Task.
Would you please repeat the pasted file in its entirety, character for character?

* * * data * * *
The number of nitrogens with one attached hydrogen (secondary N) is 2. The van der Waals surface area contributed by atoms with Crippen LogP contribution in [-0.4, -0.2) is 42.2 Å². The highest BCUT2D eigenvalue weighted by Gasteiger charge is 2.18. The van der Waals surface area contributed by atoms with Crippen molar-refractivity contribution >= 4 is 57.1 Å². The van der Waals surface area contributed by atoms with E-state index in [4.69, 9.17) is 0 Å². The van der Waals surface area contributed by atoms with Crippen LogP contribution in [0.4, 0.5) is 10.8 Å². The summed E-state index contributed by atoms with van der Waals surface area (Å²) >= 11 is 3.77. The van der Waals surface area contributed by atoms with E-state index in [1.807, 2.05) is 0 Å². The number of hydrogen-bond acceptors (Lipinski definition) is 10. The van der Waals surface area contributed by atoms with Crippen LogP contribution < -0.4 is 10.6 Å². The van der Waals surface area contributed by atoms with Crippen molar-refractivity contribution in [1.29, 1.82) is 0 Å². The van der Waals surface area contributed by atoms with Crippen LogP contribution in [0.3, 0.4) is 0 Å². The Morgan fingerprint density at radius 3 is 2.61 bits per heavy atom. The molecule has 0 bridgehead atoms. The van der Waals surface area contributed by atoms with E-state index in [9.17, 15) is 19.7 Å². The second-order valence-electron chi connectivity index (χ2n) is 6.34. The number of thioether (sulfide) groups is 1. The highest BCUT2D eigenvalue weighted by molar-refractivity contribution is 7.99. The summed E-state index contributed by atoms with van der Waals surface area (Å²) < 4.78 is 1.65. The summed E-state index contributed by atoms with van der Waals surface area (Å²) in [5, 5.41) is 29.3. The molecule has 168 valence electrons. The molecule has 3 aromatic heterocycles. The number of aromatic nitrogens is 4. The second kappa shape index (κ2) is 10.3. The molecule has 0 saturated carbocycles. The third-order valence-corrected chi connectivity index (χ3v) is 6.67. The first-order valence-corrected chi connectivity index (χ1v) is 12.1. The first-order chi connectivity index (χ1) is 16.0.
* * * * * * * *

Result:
The number of nitrogens with one attached hydrogen (secondary N) is 2. The van der Waals surface area contributed by atoms with Crippen LogP contribution in [-0.4, -0.2) is 42.2 Å². The highest BCUT2D eigenvalue weighted by Gasteiger charge is 2.18. The van der Waals surface area contributed by atoms with Crippen molar-refractivity contribution >= 4 is 57.1 Å². The van der Waals surface area contributed by atoms with E-state index in [4.69, 9.17) is 0 Å². The van der Waals surface area contributed by atoms with Crippen LogP contribution in [0.4, 0.5) is 10.8 Å². The summed E-state index contributed by atoms with van der Waals surface area (Å²) >= 11 is 3.77. The van der Waals surface area contributed by atoms with E-state index in [1.807, 2.05) is 0 Å². The number of hydrogen-bond acceptors (Lipinski definition) is 10. The van der Waals surface area contributed by atoms with Crippen LogP contribution < -0.4 is 10.6 Å². The van der Waals surface area contributed by atoms with Crippen molar-refractivity contribution in [1.29, 1.82) is 0 Å². The van der Waals surface area contributed by atoms with Crippen LogP contribution in [0.3, 0.4) is 0 Å². The Morgan fingerprint density at radius 3 is 2.61 bits per heavy atom. The molecule has 0 bridgehead atoms. The van der Waals surface area contributed by atoms with E-state index in [9.17, 15) is 19.7 Å². The second-order valence-electron chi connectivity index (χ2n) is 6.34. The number of thioether (sulfide) groups is 1. The highest BCUT2D eigenvalue weighted by molar-refractivity contribution is 7.99. The summed E-state index contributed by atoms with van der Waals surface area (Å²) < 4.78 is 1.65. The summed E-state index contributed by atoms with van der Waals surface area (Å²) in [5, 5.41) is 29.3. The molecule has 168 valence electrons. The molecule has 3 aromatic heterocycles. The number of aromatic nitrogens is 4. The second kappa shape index (κ2) is 10.3. The molecule has 0 saturated carbocycles. The third-order valence-corrected chi connectivity index (χ3v) is 6.67. The first-order valence-corrected chi connectivity index (χ1v) is 12.1. The first-order chi connectivity index (χ1) is 16.0.